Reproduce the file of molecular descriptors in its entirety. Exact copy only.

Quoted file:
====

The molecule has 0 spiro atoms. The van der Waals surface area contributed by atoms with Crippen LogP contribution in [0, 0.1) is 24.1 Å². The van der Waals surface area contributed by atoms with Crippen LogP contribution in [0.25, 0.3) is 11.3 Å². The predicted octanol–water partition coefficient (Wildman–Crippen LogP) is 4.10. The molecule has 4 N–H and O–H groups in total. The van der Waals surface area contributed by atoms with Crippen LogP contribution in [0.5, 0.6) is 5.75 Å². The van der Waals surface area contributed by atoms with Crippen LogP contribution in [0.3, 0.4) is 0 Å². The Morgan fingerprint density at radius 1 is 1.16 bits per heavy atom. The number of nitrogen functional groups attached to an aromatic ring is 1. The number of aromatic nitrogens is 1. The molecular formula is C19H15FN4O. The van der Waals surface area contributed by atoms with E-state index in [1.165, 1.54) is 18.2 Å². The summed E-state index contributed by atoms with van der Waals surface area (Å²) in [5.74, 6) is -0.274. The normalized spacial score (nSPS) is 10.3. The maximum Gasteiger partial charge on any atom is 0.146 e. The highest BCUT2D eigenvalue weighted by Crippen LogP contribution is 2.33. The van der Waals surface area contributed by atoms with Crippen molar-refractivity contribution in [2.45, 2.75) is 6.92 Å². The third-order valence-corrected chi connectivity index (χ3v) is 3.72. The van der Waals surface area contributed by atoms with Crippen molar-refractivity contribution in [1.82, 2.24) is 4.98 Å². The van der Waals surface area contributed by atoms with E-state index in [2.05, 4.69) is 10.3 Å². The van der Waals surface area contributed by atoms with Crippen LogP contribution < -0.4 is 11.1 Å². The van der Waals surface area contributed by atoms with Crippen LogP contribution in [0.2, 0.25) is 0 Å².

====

The molecule has 0 spiro atoms. The van der Waals surface area contributed by atoms with Crippen LogP contribution in [0, 0.1) is 24.1 Å². The van der Waals surface area contributed by atoms with Crippen LogP contribution in [0.25, 0.3) is 11.3 Å². The predicted octanol–water partition coefficient (Wildman–Crippen LogP) is 4.10. The molecule has 4 N–H and O–H groups in total. The van der Waals surface area contributed by atoms with Crippen LogP contribution in [0.5, 0.6) is 5.75 Å². The van der Waals surface area contributed by atoms with Crippen LogP contribution in [0.3, 0.4) is 0 Å². The Morgan fingerprint density at radius 1 is 1.16 bits per heavy atom. The number of nitrogen functional groups attached to an aromatic ring is 1. The number of aromatic nitrogens is 1. The molecular formula is C19H15FN4O. The van der Waals surface area contributed by atoms with E-state index in [1.165, 1.54) is 18.2 Å². The summed E-state index contributed by atoms with van der Waals surface area (Å²) in [5.74, 6) is -0.274. The normalized spacial score (nSPS) is 10.3. The maximum Gasteiger partial charge on any atom is 0.146 e. The highest BCUT2D eigenvalue weighted by Crippen LogP contribution is 2.33. The van der Waals surface area contributed by atoms with Crippen molar-refractivity contribution in [2.45, 2.75) is 6.92 Å². The third-order valence-corrected chi connectivity index (χ3v) is 3.72. The van der Waals surface area contributed by atoms with Crippen molar-refractivity contribution in [1.82, 2.24) is 4.98 Å². The van der Waals surface area contributed by atoms with E-state index in [2.05, 4.69) is 10.3 Å². The van der Waals surface area contributed by atoms with Crippen LogP contribution < -0.4 is 11.1 Å². The van der Waals surface area contributed by atoms with Crippen LogP contribution in [0.2, 0.25) is 0 Å².